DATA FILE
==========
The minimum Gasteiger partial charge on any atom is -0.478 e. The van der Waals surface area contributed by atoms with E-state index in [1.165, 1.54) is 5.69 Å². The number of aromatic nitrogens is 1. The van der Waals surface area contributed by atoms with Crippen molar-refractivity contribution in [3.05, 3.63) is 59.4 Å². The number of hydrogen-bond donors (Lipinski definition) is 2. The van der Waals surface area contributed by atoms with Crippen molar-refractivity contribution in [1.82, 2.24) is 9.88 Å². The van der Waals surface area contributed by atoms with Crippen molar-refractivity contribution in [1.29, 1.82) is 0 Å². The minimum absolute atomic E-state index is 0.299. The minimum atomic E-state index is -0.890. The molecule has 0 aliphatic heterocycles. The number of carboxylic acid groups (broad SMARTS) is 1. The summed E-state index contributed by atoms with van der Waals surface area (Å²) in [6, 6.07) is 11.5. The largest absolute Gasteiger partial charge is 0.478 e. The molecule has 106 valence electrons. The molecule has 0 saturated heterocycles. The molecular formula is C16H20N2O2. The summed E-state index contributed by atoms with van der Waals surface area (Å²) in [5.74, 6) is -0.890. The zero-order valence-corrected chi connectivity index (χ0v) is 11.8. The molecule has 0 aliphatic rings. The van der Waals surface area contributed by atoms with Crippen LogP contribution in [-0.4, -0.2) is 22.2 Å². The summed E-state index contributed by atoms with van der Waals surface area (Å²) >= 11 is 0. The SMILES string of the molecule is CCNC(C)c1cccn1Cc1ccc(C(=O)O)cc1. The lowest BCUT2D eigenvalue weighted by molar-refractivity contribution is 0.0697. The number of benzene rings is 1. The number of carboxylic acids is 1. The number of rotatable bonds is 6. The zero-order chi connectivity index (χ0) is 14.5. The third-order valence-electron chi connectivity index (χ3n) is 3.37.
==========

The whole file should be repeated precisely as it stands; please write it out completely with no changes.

The minimum Gasteiger partial charge on any atom is -0.478 e. The van der Waals surface area contributed by atoms with E-state index in [1.165, 1.54) is 5.69 Å². The number of aromatic nitrogens is 1. The van der Waals surface area contributed by atoms with Crippen molar-refractivity contribution in [3.05, 3.63) is 59.4 Å². The number of hydrogen-bond donors (Lipinski definition) is 2. The van der Waals surface area contributed by atoms with Crippen molar-refractivity contribution in [1.82, 2.24) is 9.88 Å². The van der Waals surface area contributed by atoms with Crippen molar-refractivity contribution in [1.29, 1.82) is 0 Å². The minimum absolute atomic E-state index is 0.299. The minimum atomic E-state index is -0.890. The molecule has 0 aliphatic heterocycles. The number of carboxylic acid groups (broad SMARTS) is 1. The summed E-state index contributed by atoms with van der Waals surface area (Å²) in [6, 6.07) is 11.5. The largest absolute Gasteiger partial charge is 0.478 e. The molecule has 106 valence electrons. The molecule has 0 saturated heterocycles. The molecular formula is C16H20N2O2. The summed E-state index contributed by atoms with van der Waals surface area (Å²) in [5.74, 6) is -0.890. The zero-order valence-corrected chi connectivity index (χ0v) is 11.8. The molecule has 0 aliphatic rings. The van der Waals surface area contributed by atoms with Crippen LogP contribution in [-0.4, -0.2) is 22.2 Å². The summed E-state index contributed by atoms with van der Waals surface area (Å²) >= 11 is 0. The SMILES string of the molecule is CCNC(C)c1cccn1Cc1ccc(C(=O)O)cc1. The lowest BCUT2D eigenvalue weighted by molar-refractivity contribution is 0.0697. The number of benzene rings is 1. The number of carboxylic acids is 1. The number of rotatable bonds is 6. The zero-order chi connectivity index (χ0) is 14.5. The third-order valence-electron chi connectivity index (χ3n) is 3.37.